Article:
“The crossbreeding of wild-type plants with genetically modified ones prevents their disentangling, leading to irreversible system-wide effects with unknown downsides.”

It concluded that “GMOs represent a public risk of global harm, while harm from nuclear energy is comparatively limited and better characterized.”

The authors advised policy makers to take “extreme caution,” with a caveat that “there is a difficulty for many in understanding the abstract nature of the engagement in risks and imagining the many possible ways that harm can be caused.”

The key reason for their advice could be this: “[W]e do not want to discover errors after considerable and irreversible environmental and health damage.” Hence, they endorsed the use of the precautionary principle “to prescribe severe limits on GMOs.”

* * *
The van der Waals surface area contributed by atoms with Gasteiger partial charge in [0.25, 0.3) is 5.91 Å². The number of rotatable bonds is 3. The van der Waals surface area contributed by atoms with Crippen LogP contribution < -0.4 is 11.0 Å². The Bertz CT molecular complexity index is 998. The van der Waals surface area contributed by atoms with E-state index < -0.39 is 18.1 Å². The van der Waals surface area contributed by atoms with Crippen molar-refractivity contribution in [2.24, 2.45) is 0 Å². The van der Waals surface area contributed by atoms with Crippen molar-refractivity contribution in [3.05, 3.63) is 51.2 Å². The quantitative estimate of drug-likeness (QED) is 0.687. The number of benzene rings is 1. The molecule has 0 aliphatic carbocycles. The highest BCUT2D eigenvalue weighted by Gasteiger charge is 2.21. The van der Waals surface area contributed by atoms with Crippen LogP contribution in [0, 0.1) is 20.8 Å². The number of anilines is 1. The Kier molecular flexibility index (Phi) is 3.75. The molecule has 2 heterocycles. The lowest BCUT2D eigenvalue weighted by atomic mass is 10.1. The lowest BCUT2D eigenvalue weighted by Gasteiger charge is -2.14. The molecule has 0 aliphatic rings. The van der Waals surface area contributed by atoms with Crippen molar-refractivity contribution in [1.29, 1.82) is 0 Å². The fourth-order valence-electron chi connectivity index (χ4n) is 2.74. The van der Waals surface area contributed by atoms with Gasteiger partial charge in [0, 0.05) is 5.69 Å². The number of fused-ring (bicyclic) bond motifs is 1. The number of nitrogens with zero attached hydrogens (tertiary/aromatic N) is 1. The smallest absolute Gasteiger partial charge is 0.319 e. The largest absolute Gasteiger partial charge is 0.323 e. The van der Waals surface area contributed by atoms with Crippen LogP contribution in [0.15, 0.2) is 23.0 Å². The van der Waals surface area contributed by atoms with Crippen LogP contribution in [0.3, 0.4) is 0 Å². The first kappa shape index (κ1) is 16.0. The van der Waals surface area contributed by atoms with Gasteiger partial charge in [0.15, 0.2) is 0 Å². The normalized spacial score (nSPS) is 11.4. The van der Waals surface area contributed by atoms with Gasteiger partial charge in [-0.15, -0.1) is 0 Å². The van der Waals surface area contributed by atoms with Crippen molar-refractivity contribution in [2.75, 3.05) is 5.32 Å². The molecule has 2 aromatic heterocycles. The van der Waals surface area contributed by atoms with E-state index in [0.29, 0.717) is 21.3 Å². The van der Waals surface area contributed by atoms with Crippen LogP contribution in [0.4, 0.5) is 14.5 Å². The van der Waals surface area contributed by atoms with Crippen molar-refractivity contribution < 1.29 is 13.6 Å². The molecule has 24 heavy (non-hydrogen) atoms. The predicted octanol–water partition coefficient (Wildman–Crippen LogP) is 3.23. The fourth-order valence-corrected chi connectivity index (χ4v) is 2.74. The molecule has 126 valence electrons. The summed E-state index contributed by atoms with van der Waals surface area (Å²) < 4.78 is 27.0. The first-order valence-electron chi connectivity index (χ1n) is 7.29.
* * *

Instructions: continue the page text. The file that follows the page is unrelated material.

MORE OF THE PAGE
The paper sounded like a scientific explanation of the Supreme Court’s decision on Bt talong, although it was published earlier.

What can be done

The court did not ban all future studies on GMOs. What it did was apply the precautionary principle in temporarily enjoining the “contained use, field testing, propagation and commercialization, and importation of genetically modified organisms” until a new administrative order (AO) is promulgated in accordance with existing laws of the country on the regulation of GMOs and their field testing.

There is no more space to discuss the rationale for declaring the AO null and void but the transcript of the decision makes clear the need for it.